A reader named Eric L. sent in a question about a line in Tales of the Abyss:
In the game Tales of the Abyss, the character Mieu is discussing fonons (particles that correspond to light, dark, fire, water, earth, and wind; basically a technobabble-y explanation for elemental magic) and mentions the that the seventh variety (which corresponds to sound and is the basis for healing, among other things) was “just discovered.” This is incorrect; the seventh fonon had been known for hundreds of years at that point, it was just discovered more recently than the other six.
This is something pretty much everybody but the hero (long story) should know, so this is kind of a glaring mistake for Mieu to make. Did Mieu make this mistake in the original Japanese as well, or was this a mis-translation?
I haven’t played the game, but I was luckily able to find some Japanese and English videos of the scene in question. Here are the lines for comparison:
|Tales of the Abyss (PS2, Japanese)||Tales of the Abyss (PS2, English)|
|Japanese Version (basic translation)||English Version|
|Why, it’s the seventh fonon, of course. It possesses the attribute of sound and is the most recently discovered fonon.||You don’t know? It’s the seventh fonon. It’s the fonon of sound. It was just discovered.|
Eric says that by this point in the game, it’s been centuries since the seventh fonon was discovered, and that almost everyone should know this fact. The Japanese script says that it was 新しく発見された (atarashiku hakken sareta, "newly discovered"), but the translators or editors wrote this out as “it was just discovered”.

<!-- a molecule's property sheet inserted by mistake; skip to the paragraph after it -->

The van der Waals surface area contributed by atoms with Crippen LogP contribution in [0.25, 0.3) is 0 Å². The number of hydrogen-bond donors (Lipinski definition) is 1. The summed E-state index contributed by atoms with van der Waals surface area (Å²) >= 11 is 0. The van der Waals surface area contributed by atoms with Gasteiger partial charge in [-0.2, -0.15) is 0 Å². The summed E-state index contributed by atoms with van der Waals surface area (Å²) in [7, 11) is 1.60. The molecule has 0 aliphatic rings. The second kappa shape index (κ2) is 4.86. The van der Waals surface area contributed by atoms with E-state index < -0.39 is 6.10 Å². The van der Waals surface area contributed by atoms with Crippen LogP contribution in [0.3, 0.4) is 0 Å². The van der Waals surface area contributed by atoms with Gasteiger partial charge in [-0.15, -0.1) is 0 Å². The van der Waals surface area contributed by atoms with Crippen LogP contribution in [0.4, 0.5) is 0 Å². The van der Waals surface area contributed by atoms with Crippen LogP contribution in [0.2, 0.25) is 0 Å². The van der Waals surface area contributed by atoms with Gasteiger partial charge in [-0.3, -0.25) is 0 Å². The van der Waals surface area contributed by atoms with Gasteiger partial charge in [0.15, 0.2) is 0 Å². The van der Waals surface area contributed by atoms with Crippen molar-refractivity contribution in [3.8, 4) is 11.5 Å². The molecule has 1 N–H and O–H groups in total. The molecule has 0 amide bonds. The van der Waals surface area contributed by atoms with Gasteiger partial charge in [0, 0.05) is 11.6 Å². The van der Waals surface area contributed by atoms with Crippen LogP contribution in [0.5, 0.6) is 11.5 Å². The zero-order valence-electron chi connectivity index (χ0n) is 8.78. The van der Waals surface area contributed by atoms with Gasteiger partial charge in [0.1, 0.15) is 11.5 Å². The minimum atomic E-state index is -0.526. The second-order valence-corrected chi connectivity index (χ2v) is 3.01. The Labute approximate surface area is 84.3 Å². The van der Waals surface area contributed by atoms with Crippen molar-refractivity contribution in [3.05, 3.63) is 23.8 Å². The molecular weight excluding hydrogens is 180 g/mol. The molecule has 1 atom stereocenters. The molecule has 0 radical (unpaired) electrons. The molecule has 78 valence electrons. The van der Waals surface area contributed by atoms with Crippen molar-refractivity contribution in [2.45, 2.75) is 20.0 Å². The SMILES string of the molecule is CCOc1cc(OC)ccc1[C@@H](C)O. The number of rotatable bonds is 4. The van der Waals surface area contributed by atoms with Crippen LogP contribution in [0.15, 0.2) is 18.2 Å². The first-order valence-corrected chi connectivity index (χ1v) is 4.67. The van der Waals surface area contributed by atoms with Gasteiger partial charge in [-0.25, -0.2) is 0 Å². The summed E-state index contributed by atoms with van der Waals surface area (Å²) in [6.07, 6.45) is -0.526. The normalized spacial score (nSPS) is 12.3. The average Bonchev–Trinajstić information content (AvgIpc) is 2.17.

Normally “newly” and “just” end up meaning the same thing in situations like this, so you can usually translate 新しく (atarashiku) as either one without too much worry. But in this specific case, 新しく does suggest that the seventh fonon was simply discovered more recently than the original set of fonons, not that it was necessarily a super-recent thing. It’s a very tricky phrase and I can totally see why it wound up the way it did in English – I could see myself falling for this translation trap myself.
Still, why didn’t this ever get caught during the other parts of the localization process? The answer is that it’s common to hire multiple translators for large translation projects. This means that each translator will only have partial, up-close familiarity with the entire project. So whoever translated this particular line in Tales of the Abyss might not have known that the seventh fonon was discovered centuries ago.
The scary thing is that subtler mistakes like this are really hard to catch once they leave the translators’ hands. Typos and grammar mistakes are simple for anyone to spot, but unless you’re actively comparing the source text and translated text, it’s a lot harder to recognize translation mistakes. And localization editors and testers probably wouldn’t have the expertise for something like that anyway.
Because of all this, I’m sure there are lots of similar, under-the-surface translation mistakes in games out there that most players never notice. That’s what this site is all about, though! So if you know of any sneaky translation mistakes or have suspicions about any, let me know in the comments – they don’t necessarily need to be Japanese-to-English translations, either. I’d like to learn more about translation mistakes into other languages too!